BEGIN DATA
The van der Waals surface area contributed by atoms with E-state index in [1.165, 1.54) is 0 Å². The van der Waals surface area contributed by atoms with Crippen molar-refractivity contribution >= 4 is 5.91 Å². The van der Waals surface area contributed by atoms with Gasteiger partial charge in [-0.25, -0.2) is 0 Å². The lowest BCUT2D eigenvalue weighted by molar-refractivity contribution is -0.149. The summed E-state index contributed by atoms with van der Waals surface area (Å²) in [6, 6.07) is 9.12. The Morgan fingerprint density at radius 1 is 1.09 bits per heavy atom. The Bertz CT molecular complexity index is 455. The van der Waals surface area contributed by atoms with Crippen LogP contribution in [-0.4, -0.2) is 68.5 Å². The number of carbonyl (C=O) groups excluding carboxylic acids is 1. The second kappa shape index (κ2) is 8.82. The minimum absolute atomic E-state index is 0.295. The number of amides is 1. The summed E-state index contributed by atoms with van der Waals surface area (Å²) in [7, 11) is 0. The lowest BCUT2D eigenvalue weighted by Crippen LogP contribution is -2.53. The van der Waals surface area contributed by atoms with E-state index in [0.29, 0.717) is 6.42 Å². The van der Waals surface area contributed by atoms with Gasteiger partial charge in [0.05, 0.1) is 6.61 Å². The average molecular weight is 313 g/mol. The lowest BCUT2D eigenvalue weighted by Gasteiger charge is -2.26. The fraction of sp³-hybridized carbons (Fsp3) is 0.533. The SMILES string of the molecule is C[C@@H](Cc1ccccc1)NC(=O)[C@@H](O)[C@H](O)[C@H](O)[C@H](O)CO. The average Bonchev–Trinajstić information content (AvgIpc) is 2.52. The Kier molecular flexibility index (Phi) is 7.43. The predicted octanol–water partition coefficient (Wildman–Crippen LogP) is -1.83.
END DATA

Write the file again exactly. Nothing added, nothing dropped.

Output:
The van der Waals surface area contributed by atoms with E-state index in [1.165, 1.54) is 0 Å². The van der Waals surface area contributed by atoms with Crippen molar-refractivity contribution >= 4 is 5.91 Å². The van der Waals surface area contributed by atoms with Gasteiger partial charge in [-0.25, -0.2) is 0 Å². The lowest BCUT2D eigenvalue weighted by molar-refractivity contribution is -0.149. The summed E-state index contributed by atoms with van der Waals surface area (Å²) in [6, 6.07) is 9.12. The Morgan fingerprint density at radius 1 is 1.09 bits per heavy atom. The Bertz CT molecular complexity index is 455. The van der Waals surface area contributed by atoms with Crippen LogP contribution in [-0.4, -0.2) is 68.5 Å². The number of carbonyl (C=O) groups excluding carboxylic acids is 1. The second kappa shape index (κ2) is 8.82. The minimum absolute atomic E-state index is 0.295. The number of amides is 1. The summed E-state index contributed by atoms with van der Waals surface area (Å²) in [7, 11) is 0. The lowest BCUT2D eigenvalue weighted by Crippen LogP contribution is -2.53. The van der Waals surface area contributed by atoms with E-state index in [0.29, 0.717) is 6.42 Å². The van der Waals surface area contributed by atoms with Gasteiger partial charge in [0.05, 0.1) is 6.61 Å². The average molecular weight is 313 g/mol. The lowest BCUT2D eigenvalue weighted by Gasteiger charge is -2.26. The fraction of sp³-hybridized carbons (Fsp3) is 0.533. The SMILES string of the molecule is C[C@@H](Cc1ccccc1)NC(=O)[C@@H](O)[C@H](O)[C@H](O)[C@H](O)CO. The average Bonchev–Trinajstić information content (AvgIpc) is 2.52. The Kier molecular flexibility index (Phi) is 7.43. The predicted octanol–water partition coefficient (Wildman–Crippen LogP) is -1.83.